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Leon Cooperman doesn't like what he sees in this election

One legendary investor is happy he sold out of Valeant Pharmaceuticals well ahead of its Tuesday earnings report.

"We got out some time ago. We're just an innocent bystander," Leon Cooperman told CNBC's "Halftime Report" on Tuesday.

Valeant slashed its full-year guidance and said it faces a debt default risk, causing the company's shares to plummet more than 40 percent Tuesday.

"We've all seen this movie before," the billionaire investor said.

"The company grew as a result of a roll-up strategy. They took a high-priced stock, bought a lot of businesses," Cooperman said, "The market now is struggling to figure out what the internal level of recurring earnings is. This company's faux pas here in misstatements or restatements are not generating any confidence."

That lack of confidence is likely to extend to the company's perception in the political arena, where it has been lambasted on the topic of drug pricing. Valeant has said it is correcting "misperceptions about our company."

Although Cooperman is a registered independent and won't be voting in Florida on Mega Tuesday, he made it clear that he isn't happy with the current state of the presidential election.

"I don't like what I see ... I'm not a fan of the two leading contenders for different reasons. The whole world has kinda got turned upside down," said Cooperman, adding that the uncertainty of the election is not helping the markets. Cooperman made it clear that he's not a fan of GOP front-runner, Donald Trump.

"Mitt Romney was one of the most qualified people to run for president. He was vilified for his wealth and success. Now, we have Mr. Trump telling everybody they're underestimating his wealth and his success and yet he's the front-runner," Cooperman said.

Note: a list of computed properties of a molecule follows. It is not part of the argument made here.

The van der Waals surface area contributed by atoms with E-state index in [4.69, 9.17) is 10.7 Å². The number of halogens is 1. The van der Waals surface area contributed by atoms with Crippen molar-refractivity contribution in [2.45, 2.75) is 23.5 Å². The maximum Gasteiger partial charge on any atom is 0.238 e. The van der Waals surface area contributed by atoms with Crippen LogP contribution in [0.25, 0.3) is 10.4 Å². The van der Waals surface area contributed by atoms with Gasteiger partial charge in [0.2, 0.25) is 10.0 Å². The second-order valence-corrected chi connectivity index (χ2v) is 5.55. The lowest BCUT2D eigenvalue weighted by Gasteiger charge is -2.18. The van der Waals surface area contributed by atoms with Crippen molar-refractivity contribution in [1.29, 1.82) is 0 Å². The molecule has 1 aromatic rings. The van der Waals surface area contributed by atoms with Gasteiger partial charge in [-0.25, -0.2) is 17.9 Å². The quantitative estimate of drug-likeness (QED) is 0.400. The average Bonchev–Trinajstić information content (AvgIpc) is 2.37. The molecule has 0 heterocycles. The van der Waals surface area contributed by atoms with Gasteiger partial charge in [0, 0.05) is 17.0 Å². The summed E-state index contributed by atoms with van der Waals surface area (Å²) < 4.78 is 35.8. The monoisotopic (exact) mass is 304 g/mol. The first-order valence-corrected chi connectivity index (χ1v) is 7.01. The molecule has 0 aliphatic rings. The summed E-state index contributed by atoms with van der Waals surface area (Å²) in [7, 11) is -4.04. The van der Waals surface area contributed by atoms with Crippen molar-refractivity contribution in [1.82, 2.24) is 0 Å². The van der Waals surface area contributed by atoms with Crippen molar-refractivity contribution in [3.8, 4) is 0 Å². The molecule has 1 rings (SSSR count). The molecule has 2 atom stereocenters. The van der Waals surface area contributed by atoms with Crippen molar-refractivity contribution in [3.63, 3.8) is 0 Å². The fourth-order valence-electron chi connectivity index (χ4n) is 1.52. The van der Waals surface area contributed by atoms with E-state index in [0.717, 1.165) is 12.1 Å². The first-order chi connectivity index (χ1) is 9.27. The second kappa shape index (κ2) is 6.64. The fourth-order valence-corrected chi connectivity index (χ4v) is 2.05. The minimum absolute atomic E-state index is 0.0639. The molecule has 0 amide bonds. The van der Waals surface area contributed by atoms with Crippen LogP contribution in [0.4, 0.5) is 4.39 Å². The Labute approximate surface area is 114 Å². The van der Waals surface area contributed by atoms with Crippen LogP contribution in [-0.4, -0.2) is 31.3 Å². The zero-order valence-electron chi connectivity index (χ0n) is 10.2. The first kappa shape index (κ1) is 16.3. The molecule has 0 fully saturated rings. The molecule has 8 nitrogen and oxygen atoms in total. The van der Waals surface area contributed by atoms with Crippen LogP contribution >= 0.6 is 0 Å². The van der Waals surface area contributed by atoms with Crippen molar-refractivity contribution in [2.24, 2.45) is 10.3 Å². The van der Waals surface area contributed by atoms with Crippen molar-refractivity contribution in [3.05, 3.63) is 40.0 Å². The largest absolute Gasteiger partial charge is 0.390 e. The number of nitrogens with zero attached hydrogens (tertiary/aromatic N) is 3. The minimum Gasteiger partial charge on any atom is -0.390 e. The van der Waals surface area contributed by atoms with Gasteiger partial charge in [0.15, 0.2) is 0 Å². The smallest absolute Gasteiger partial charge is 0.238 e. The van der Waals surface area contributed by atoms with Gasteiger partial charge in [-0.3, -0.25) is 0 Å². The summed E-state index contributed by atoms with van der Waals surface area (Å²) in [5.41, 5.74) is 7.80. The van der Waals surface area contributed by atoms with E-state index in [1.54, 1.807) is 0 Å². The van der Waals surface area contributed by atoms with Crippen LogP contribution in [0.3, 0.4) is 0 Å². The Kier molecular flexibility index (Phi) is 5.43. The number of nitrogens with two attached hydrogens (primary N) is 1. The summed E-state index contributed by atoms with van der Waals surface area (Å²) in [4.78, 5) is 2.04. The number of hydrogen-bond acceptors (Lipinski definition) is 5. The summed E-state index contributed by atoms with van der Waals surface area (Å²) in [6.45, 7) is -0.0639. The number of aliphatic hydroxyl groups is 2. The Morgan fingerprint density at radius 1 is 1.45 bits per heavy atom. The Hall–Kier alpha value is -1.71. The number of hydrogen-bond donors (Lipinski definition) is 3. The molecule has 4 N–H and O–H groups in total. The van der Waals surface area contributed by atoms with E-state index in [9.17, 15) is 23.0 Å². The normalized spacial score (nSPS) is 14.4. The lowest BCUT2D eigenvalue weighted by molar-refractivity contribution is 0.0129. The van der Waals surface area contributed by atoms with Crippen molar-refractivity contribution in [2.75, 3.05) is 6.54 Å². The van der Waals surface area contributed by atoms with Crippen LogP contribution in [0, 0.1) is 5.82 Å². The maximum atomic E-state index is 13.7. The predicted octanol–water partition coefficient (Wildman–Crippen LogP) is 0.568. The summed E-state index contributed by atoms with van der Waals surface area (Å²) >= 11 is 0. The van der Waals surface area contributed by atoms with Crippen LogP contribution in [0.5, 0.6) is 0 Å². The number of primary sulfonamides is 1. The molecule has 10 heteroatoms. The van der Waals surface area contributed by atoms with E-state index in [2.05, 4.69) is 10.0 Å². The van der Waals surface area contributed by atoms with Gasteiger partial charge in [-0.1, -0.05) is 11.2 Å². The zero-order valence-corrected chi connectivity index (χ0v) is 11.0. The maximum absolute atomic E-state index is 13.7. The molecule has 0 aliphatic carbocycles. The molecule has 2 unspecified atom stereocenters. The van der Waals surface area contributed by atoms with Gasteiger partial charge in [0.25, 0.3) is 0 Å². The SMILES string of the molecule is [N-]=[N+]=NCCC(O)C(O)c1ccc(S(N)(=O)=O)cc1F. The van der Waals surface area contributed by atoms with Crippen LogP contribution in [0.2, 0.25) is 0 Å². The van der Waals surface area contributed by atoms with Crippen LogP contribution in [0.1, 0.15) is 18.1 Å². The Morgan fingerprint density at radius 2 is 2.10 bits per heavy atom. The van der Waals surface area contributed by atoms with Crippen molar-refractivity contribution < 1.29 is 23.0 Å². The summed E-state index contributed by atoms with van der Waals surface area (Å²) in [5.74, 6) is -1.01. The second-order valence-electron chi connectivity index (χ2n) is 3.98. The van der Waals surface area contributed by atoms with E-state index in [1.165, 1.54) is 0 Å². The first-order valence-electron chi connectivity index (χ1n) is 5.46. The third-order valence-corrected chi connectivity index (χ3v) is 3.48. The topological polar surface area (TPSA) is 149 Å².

The investor takes issue with Trump's rhetoric and said that it's left him cold on the candidate.

"It's an issue of style basically and people accuse me of being bombastic, it's just his style, the way he has insulted people," he said.

"He's not really advanced any solutions," Cooperman added, "It's not substantive."

But Cooperman isn't a fan of Bernie Sanders or Hillary Clinton either. Cooperman doesn't believe that Sanders' policy will hold up.

"I think he's detached from reality," he said. Cooperman argued that when you take a look at how Cuba is doing compared to the U.S., it's obvious that America is better off.

"They get a quarter of a chicken once a month for their protein ration. It takes them two hours to get from the suburbs to the city because there's no organized transportation system," he said.

"Sanders is preaching a socialist system. It hasn't worked." Cooperman mentioned what he saw in Cuba when he visited a year and a half ago.

Ultimately, in a head-to-head with Trump and Clinton, Cooperman would side with Clinton.

"Assuming Hillary moves to the center, Hillary is probably less risky," he said. However, Cooperman said that he still has substantial issues with Clinton, outside of her email controversy.

"She and her opponent Sen. Sander had no problems criticizing wealthy people," he said, adding that the current economic environment is not the fault of the 1 percent.

"We've had stagnant fiscal policy. The entire burden of dealing with this economic recovery has been placed on the shoulders of the Fed. The Fed felt that what they had to do was get the stock market up to create wealth," Cooperman said.

The billionaire investor added that he donated to the campaigns of Jeb Bush and Marco Rubio. Cooperman also said that he likes John Kasich, but has not contributed to his campaign.

— CNBC's Patricia Martell contributed to this report.